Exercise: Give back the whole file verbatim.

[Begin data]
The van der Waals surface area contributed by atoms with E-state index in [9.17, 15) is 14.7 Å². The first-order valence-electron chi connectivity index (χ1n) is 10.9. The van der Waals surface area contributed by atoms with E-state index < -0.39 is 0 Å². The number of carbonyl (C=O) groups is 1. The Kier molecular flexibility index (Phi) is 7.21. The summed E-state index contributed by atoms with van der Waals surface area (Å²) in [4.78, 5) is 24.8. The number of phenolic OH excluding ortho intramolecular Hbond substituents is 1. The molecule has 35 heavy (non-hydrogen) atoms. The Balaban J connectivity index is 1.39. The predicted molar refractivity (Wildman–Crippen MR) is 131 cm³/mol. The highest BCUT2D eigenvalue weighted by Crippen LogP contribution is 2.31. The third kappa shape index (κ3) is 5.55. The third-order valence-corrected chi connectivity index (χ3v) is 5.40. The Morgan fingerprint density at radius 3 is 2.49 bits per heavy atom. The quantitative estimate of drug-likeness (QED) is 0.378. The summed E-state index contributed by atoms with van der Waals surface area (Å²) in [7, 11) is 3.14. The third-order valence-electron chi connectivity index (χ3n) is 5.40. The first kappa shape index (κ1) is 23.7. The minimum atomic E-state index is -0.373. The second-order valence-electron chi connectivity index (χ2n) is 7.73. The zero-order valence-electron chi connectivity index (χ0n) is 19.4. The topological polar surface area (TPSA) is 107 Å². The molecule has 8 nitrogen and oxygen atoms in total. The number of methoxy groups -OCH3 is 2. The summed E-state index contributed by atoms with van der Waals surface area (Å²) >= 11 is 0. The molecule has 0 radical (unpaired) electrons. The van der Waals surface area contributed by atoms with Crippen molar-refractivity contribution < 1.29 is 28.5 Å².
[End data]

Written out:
The van der Waals surface area contributed by atoms with E-state index in [9.17, 15) is 14.7 Å². The first-order valence-electron chi connectivity index (χ1n) is 10.9. The van der Waals surface area contributed by atoms with E-state index < -0.39 is 0 Å². The number of carbonyl (C=O) groups is 1. The Kier molecular flexibility index (Phi) is 7.21. The summed E-state index contributed by atoms with van der Waals surface area (Å²) in [4.78, 5) is 24.8. The number of phenolic OH excluding ortho intramolecular Hbond substituents is 1. The molecule has 35 heavy (non-hydrogen) atoms. The Balaban J connectivity index is 1.39. The predicted molar refractivity (Wildman–Crippen MR) is 131 cm³/mol. The highest BCUT2D eigenvalue weighted by Crippen LogP contribution is 2.31. The third kappa shape index (κ3) is 5.55. The third-order valence-corrected chi connectivity index (χ3v) is 5.40. The Morgan fingerprint density at radius 3 is 2.49 bits per heavy atom. The quantitative estimate of drug-likeness (QED) is 0.378. The summed E-state index contributed by atoms with van der Waals surface area (Å²) in [7, 11) is 3.14. The third-order valence-electron chi connectivity index (χ3n) is 5.40. The first kappa shape index (κ1) is 23.7. The minimum atomic E-state index is -0.373. The second-order valence-electron chi connectivity index (χ2n) is 7.73. The zero-order valence-electron chi connectivity index (χ0n) is 19.4. The topological polar surface area (TPSA) is 107 Å². The molecule has 8 nitrogen and oxygen atoms in total. The number of methoxy groups -OCH3 is 2. The summed E-state index contributed by atoms with van der Waals surface area (Å²) >= 11 is 0. The molecule has 0 radical (unpaired) electrons. The van der Waals surface area contributed by atoms with Crippen molar-refractivity contribution < 1.29 is 28.5 Å².